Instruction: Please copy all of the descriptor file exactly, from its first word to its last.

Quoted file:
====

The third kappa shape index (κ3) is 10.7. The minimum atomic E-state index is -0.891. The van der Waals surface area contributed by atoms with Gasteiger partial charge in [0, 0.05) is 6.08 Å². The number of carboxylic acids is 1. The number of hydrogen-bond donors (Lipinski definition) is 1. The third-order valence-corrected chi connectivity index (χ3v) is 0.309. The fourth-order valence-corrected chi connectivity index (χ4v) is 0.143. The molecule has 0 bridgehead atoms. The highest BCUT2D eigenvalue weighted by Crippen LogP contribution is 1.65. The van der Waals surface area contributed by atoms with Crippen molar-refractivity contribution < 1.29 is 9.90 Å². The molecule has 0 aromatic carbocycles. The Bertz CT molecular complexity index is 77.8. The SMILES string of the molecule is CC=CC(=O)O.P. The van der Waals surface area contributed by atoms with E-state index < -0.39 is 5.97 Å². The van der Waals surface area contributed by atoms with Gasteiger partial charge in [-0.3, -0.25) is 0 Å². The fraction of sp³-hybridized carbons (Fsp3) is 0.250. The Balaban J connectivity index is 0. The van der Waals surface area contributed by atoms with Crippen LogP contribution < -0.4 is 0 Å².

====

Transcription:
The third kappa shape index (κ3) is 10.7. The minimum atomic E-state index is -0.891. The van der Waals surface area contributed by atoms with Gasteiger partial charge in [0, 0.05) is 6.08 Å². The number of carboxylic acids is 1. The number of hydrogen-bond donors (Lipinski definition) is 1. The third-order valence-corrected chi connectivity index (χ3v) is 0.309. The fourth-order valence-corrected chi connectivity index (χ4v) is 0.143. The molecule has 0 bridgehead atoms. The highest BCUT2D eigenvalue weighted by Crippen LogP contribution is 1.65. The van der Waals surface area contributed by atoms with Crippen molar-refractivity contribution < 1.29 is 9.90 Å². The molecule has 0 aromatic carbocycles. The Bertz CT molecular complexity index is 77.8. The SMILES string of the molecule is CC=CC(=O)O.P. The van der Waals surface area contributed by atoms with E-state index < -0.39 is 5.97 Å². The van der Waals surface area contributed by atoms with Gasteiger partial charge in [-0.3, -0.25) is 0 Å². The fraction of sp³-hybridized carbons (Fsp3) is 0.250. The Balaban J connectivity index is 0. The van der Waals surface area contributed by atoms with Crippen LogP contribution < -0.4 is 0 Å².